Fast fashion alternatives on a budget

Róisín Cullen

Lockdown boredom may have caused many of us to see delivery drivers at our front doors far more than our friends and family. However, this year has given many a chance to reflect on the impact our purchases have on the world we live in.

Gone are the days of wearing an outfit once and discarding it once a successful Instagram has been posted. Finding unique vintage bits that you will love forever is the fashion trend that never become unfashionable. Shedding light on the forgotten items in your wardrobe and finally making use of the sewing kit disguised as a tin of biscuits, is the best way to turn heads for all the right reasons.

Sarah Mc Guinness, a journalism student in DCU feels that her generation grew up surrounded by fast fashion. Accidentally matching tops was an all too common occurrence and information about where these tops came from was scarce.

“There was little conversation about the environmental and ethical injustices of fast fashion because people were so blinded by the novelty. Our generation grew up with the likes of Penney’s and New Look, and later Boohoo and Pretty Little Thing at our fingertips” explains the 21 year- old. New voices emerged in McGuiness’ late teens that changed her perception of what actually makes an outfit great. “What was new and rapidly growing in our teen years were concerns about climate change and critical dialogues surrounding the practices of sweat shops, so rather than fast fashion capturing our attention, Greta Thunberg and Extinction Rebellion did instead.”

It wasn’t until McGuiness went to college that she felt she could experiment with her wardrobe. “I started becoming more conscious of the environmental impact of my shopping habits in sixth year, but it wasn’t until I got my own job upon starting college and could afford to start buying my own clothes did I really get into Depop! Once I had my own money I was able to explore other more sustainable avenues and since then I mostly shop second hand.”

Often people may feel put off by sustainable fashion and long for the sales that seem too good to be true on online sites boosted by former reality show stars. Taking a fresh look at the clothes you already own instead of clicking ‘add to cart’ is a great way to make a small, positive change.

Eibhlín Byrne, 19 explains that sustainable fashioning does not have to break the bank. The Carlow native has always enjoyed crafting and creating her own clothing. Byrne’s love of fashion was apparent from a young age.  “I became interested in it when I was eleven when my Mam got me this Top Model book where I could draw my own little designs and I became obsessed. I actually was sewing since I was 8 years old and I would do embroidery and knitting”

When Byrne was a little older she turned her hand to crochet, creating her own tops and bags. Making your own clothes is in the style at the moment with custom fleeces and Harry Styles cardigans selling out within minutes. This was not always the case.

“When I was in primary school I started (knitting) with a friend in a class and people liked to call us a granny club”, she laughs. We have all tried to pick up new skills when our iced coffees weren’t up to scratch. Young people around the country now aspiring to be members of the ‘granny club’, fixing old favourites that have been collecting dust or trying our hand that stitching a face mask.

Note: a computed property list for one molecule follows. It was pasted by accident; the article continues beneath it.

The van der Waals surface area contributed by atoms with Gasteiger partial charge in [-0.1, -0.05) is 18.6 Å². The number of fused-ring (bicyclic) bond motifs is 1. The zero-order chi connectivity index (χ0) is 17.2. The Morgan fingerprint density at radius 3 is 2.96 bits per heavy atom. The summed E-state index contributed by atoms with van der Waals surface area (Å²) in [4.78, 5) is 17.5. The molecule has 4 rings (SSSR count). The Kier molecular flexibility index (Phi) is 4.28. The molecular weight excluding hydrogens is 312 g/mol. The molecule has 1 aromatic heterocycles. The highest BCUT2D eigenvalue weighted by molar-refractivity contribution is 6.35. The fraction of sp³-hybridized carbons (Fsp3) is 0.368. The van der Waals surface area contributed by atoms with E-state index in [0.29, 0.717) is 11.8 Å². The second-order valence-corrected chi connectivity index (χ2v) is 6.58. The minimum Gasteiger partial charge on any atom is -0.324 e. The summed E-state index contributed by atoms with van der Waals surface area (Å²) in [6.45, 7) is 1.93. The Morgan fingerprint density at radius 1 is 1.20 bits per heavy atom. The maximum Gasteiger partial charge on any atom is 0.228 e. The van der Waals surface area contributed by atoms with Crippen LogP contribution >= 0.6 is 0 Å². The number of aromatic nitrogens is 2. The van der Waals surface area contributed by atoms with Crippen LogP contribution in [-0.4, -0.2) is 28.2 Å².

Byrne only recently learned about the impact of fast fashion and the importance of her thread and needle. “I wasn’t actually aware at all of the impact it had until I say I was 16. And last year was when I began doing some research on it. I made the decision to try cut down on fast fashion and I was shopping more frequently in charity shops.”


She advises second hand shop newbies to take their time to browse and explore. “I think it’s so much fun. You definitely develop a unique sense of style and you can find such amazing gems. You can find so much and not spend much money. My absolute favourite clothes are second hand.”


Gary Kelly of @retrospectclothing_ explains how his passion became a business when the country shut down. “It was basically just a little project for myself to keep busy and it just grew from there.” He explains that finding unique and individual pieces while staying environmentally conscious is more important to people than ever before.  “You just don’t get them from mass producing clothing companies. Whereas, it is much less likely to meet someone wearing the same outfit as you if you’re wearing vintage!”

Kelly suggests choosing some choice pieces you will feel great in rather than bulk buying things that will clutter your bedroom. “Buying a lot less is important if you buy clothing you love and know you will appreciate for a long time instead of buying for the sake of it because it’s on sale is a great way to be sustainable as well.”


Amy Donohoe is a climate ambassador and an expert in all things environmentally friendly. She suggests checking out sewing YouTube tutorials to upcycle the pieces that already make you feel great and trying not to buy into this month’s must have.

“It’s not even just clothes that are more disposable. Everything is a trend these days.”

That scarf in the back of your wardrobe can become an Instagrammable crop top. Why not throw those jeans that never really fitted properly onto Depop for somebody else to enjoy wearing?

Fifty-two micro seasons of fashion year come and go each year. Thankfully, finding and embracing your own sustainable style stand the test of time.


Róisín Cullen

Image Credit: AndreeapopOnUnsplashRGB